Yeah Well, consent is important. It's very, very important. There was a study that was done that said that if someone with hoarding disorder had another person come over and organize for them that, I think in three or six months they would have recluttered the spaces that were cleared and expanded their clutter by 30 percent if someone else did it for them without their engagement or approval. So you are not making their life better, you're actually creating a retriggering for them and a traumatizing for them. That will lead to more clutter. And so we really want to make sure that the person wants our help. And again, it's kind of like that weight loss. You don't walk up to someone and say, oh hey, you put on a couple of pounds, like you don't know what's going on in their life. You have no idea they could be eating salads every day and still be gaining weight. You have no clue what's going on for them. And it's the same with the clutter. Someone called and asked this of me. They said I have a friend who's really struggling with clutter. How do I help him? Do I buy a session with you? Do I give him a book? And I'm like no, you get curious about his experience. Curiosity is always the first place to start hey, how are you feeling about your house right now? How are you feeling about your clutter? Like, I'm looking, I just listened to this podcast and this person was talking about this thing and it made me think about my own clutter. Like, if you're close to them and they're talking about their clutter, you could say, if they're saying, oh, I'm really stressed or I'm on this deadline, you can say how can I support you? I would be happy to come in and help you. Or I have a budget to support you in hiring someone, or I found this book for you. But really asking them, how can I support you? And if they're not asking you for help and if they're not saying, and if they're not in danger, right, like, that's the thing. If they're like in a harmful place for themselves, that's a different conversation. Like, hey, I'm concerned that you are going to trip or fall or that your plumbing isn't working. That's a different conversation. And you do want to say to the people that you love hey, I see some issues that I'm concerned about your health and safety. But if it's just standard clutter, you let them come to you. It's not our job to say, hey, I see that you have a problem. Let me fix this. Which is why, when we go and we organize for them, it is so violating. I never organize for people. If someone calls me and they say I want you to do this while I'm gone, I will turn them down every single time. And if you bait and switch me and you tell me that you're going to do it with me and you show up not being there, I promise you will never be more unhappy than if I organize your house without you, because you are now thinking through my lens and I have a, you know, a very strong visual memory. So out of sight, out of mind, is not an issue for me. I can, I will tell you where my first client, 20 years ago, put her passport. Literally to this day, I will remember everything. I am not the person. You want it filtered through my brain, right? You want it filtered through your brain. So even if you want to help the person get organized, you want to make sure that they're a part of the process. Where else they're going to be living in your house, and very rarely does that yield positive results for people. Oftentimes it causes strain and stress.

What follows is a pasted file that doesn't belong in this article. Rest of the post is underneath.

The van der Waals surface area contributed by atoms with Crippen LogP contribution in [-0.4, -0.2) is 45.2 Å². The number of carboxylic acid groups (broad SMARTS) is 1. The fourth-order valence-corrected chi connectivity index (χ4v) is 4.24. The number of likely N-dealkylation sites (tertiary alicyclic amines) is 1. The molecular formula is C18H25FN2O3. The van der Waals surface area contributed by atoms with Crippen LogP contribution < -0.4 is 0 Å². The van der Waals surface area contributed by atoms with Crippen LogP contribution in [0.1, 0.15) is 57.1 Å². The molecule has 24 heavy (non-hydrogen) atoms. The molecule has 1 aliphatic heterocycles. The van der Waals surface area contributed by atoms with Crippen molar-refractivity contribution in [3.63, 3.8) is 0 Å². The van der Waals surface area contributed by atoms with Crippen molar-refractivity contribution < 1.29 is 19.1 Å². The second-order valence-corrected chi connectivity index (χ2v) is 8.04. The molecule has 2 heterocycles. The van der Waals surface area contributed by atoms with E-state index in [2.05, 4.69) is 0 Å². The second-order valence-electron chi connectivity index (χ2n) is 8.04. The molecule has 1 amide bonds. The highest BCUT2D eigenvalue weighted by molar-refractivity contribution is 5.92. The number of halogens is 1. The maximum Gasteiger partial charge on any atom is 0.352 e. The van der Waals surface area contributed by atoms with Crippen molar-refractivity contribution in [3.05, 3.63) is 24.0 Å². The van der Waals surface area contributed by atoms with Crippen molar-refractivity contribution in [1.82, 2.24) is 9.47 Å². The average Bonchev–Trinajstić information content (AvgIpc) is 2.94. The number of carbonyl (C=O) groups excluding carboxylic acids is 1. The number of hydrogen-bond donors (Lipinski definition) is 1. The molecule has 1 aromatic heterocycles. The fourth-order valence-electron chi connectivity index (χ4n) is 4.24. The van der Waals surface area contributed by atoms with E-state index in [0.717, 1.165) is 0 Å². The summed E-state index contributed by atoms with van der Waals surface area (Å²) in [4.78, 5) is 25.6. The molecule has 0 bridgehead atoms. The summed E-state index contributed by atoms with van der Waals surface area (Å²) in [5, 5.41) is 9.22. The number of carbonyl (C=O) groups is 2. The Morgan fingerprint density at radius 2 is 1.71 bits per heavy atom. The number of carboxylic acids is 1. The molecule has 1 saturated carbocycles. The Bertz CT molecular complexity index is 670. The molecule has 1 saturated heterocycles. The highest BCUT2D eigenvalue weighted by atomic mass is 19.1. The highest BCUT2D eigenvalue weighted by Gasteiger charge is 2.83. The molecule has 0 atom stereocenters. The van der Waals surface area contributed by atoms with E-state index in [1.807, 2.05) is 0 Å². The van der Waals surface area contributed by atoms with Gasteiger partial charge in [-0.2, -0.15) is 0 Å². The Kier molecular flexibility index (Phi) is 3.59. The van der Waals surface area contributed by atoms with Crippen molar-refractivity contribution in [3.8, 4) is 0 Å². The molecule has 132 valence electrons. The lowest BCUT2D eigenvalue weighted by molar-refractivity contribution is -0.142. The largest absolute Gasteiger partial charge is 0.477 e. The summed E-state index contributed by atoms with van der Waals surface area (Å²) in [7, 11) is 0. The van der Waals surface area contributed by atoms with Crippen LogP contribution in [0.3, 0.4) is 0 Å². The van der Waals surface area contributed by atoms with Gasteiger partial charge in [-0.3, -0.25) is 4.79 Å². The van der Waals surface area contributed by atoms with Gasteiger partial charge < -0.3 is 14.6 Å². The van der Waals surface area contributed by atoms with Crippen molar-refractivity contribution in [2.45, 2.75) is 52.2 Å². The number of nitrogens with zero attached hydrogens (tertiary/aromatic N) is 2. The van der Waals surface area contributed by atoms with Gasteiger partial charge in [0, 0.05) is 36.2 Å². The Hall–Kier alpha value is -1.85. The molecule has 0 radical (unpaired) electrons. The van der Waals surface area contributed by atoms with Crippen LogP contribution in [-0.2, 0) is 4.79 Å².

Speaker 1: